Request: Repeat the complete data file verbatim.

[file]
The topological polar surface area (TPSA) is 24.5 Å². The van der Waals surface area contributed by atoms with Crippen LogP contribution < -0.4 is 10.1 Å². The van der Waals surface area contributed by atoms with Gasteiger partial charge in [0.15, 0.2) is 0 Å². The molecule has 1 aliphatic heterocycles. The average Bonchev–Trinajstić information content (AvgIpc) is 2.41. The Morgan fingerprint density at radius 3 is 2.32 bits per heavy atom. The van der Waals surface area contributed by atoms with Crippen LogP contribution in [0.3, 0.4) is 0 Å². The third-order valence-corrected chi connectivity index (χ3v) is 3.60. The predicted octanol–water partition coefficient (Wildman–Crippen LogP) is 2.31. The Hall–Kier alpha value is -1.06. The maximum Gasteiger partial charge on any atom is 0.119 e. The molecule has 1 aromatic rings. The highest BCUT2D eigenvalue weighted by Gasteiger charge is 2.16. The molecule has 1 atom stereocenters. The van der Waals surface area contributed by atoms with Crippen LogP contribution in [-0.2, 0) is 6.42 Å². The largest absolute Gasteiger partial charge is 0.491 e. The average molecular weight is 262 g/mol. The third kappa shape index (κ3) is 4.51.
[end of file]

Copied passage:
The topological polar surface area (TPSA) is 24.5 Å². The van der Waals surface area contributed by atoms with Crippen LogP contribution < -0.4 is 10.1 Å². The van der Waals surface area contributed by atoms with Gasteiger partial charge in [0.15, 0.2) is 0 Å². The molecule has 1 aliphatic heterocycles. The average Bonchev–Trinajstić information content (AvgIpc) is 2.41. The Morgan fingerprint density at radius 3 is 2.32 bits per heavy atom. The van der Waals surface area contributed by atoms with Crippen LogP contribution in [0.3, 0.4) is 0 Å². The third-order valence-corrected chi connectivity index (χ3v) is 3.60. The predicted octanol–water partition coefficient (Wildman–Crippen LogP) is 2.31. The Hall–Kier alpha value is -1.06. The maximum Gasteiger partial charge on any atom is 0.119 e. The molecule has 1 aromatic rings. The highest BCUT2D eigenvalue weighted by Gasteiger charge is 2.16. The molecule has 1 atom stereocenters. The van der Waals surface area contributed by atoms with Crippen LogP contribution in [-0.2, 0) is 6.42 Å². The largest absolute Gasteiger partial charge is 0.491 e. The average molecular weight is 262 g/mol. The third kappa shape index (κ3) is 4.51.